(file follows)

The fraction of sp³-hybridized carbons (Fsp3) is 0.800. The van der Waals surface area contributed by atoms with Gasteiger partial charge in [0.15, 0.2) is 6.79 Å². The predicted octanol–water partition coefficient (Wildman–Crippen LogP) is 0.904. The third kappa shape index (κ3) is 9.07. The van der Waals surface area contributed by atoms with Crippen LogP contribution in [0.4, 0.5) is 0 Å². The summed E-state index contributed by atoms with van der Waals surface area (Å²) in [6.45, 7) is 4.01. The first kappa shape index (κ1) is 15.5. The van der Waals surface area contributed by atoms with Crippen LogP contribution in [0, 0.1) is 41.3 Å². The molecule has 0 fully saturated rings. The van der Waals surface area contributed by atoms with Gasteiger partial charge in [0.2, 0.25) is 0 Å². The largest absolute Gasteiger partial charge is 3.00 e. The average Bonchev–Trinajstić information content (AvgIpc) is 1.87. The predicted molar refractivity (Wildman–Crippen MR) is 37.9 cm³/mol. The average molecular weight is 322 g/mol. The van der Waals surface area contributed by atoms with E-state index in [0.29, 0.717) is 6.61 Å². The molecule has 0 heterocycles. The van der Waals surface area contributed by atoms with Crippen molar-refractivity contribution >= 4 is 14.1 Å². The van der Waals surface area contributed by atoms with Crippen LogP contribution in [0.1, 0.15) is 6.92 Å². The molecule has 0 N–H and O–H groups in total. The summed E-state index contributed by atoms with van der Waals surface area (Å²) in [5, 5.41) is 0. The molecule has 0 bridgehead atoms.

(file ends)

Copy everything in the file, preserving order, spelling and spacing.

The fraction of sp³-hybridized carbons (Fsp3) is 0.800. The van der Waals surface area contributed by atoms with Gasteiger partial charge in [0.15, 0.2) is 6.79 Å². The predicted octanol–water partition coefficient (Wildman–Crippen LogP) is 0.904. The third kappa shape index (κ3) is 9.07. The van der Waals surface area contributed by atoms with Crippen LogP contribution in [0.4, 0.5) is 0 Å². The summed E-state index contributed by atoms with van der Waals surface area (Å²) in [6.45, 7) is 4.01. The first kappa shape index (κ1) is 15.5. The van der Waals surface area contributed by atoms with Crippen LogP contribution in [0, 0.1) is 41.3 Å². The molecule has 0 fully saturated rings. The van der Waals surface area contributed by atoms with Gasteiger partial charge in [0.2, 0.25) is 0 Å². The largest absolute Gasteiger partial charge is 3.00 e. The average Bonchev–Trinajstić information content (AvgIpc) is 1.87. The predicted molar refractivity (Wildman–Crippen MR) is 37.9 cm³/mol. The average molecular weight is 322 g/mol. The van der Waals surface area contributed by atoms with E-state index in [0.29, 0.717) is 6.61 Å². The molecule has 0 heterocycles. The van der Waals surface area contributed by atoms with Crippen molar-refractivity contribution >= 4 is 14.1 Å². The van der Waals surface area contributed by atoms with Crippen LogP contribution in [0.1, 0.15) is 6.92 Å². The molecule has 0 N–H and O–H groups in total. The summed E-state index contributed by atoms with van der Waals surface area (Å²) in [5, 5.41) is 0. The molecule has 0 bridgehead atoms.